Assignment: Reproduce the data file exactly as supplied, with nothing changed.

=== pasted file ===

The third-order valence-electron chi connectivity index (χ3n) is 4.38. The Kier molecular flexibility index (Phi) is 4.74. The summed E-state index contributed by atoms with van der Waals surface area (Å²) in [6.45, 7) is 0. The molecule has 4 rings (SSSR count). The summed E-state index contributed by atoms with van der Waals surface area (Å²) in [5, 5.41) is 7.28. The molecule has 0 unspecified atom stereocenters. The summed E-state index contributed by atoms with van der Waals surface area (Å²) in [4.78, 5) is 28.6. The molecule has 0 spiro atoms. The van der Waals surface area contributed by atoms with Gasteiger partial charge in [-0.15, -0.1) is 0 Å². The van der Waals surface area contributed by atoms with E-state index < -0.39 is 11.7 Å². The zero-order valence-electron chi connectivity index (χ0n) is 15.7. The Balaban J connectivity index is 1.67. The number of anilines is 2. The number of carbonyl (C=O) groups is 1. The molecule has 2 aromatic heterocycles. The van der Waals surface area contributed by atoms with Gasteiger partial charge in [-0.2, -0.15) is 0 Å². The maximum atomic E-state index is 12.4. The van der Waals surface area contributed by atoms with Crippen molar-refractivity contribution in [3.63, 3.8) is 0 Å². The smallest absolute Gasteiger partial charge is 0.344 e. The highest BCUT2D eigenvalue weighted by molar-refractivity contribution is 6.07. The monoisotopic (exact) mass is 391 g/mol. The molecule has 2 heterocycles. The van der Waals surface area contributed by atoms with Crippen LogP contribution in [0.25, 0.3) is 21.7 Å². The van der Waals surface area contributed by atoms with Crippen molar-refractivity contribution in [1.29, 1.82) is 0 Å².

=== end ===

The third-order valence-electron chi connectivity index (χ3n) is 4.38. The Kier molecular flexibility index (Phi) is 4.74. The summed E-state index contributed by atoms with van der Waals surface area (Å²) in [6.45, 7) is 0. The molecule has 4 rings (SSSR count). The summed E-state index contributed by atoms with van der Waals surface area (Å²) in [5, 5.41) is 7.28. The molecule has 0 unspecified atom stereocenters. The summed E-state index contributed by atoms with van der Waals surface area (Å²) in [4.78, 5) is 28.6. The molecule has 0 spiro atoms. The van der Waals surface area contributed by atoms with Gasteiger partial charge in [-0.15, -0.1) is 0 Å². The van der Waals surface area contributed by atoms with E-state index < -0.39 is 11.7 Å². The zero-order valence-electron chi connectivity index (χ0n) is 15.7. The Balaban J connectivity index is 1.67. The number of anilines is 2. The number of carbonyl (C=O) groups is 1. The molecule has 2 aromatic heterocycles. The van der Waals surface area contributed by atoms with Gasteiger partial charge in [-0.2, -0.15) is 0 Å². The maximum atomic E-state index is 12.4. The van der Waals surface area contributed by atoms with Crippen molar-refractivity contribution in [3.63, 3.8) is 0 Å². The smallest absolute Gasteiger partial charge is 0.344 e. The highest BCUT2D eigenvalue weighted by molar-refractivity contribution is 6.07. The monoisotopic (exact) mass is 391 g/mol. The molecule has 2 heterocycles. The van der Waals surface area contributed by atoms with Crippen LogP contribution in [0.25, 0.3) is 21.7 Å². The van der Waals surface area contributed by atoms with Crippen molar-refractivity contribution in [1.29, 1.82) is 0 Å².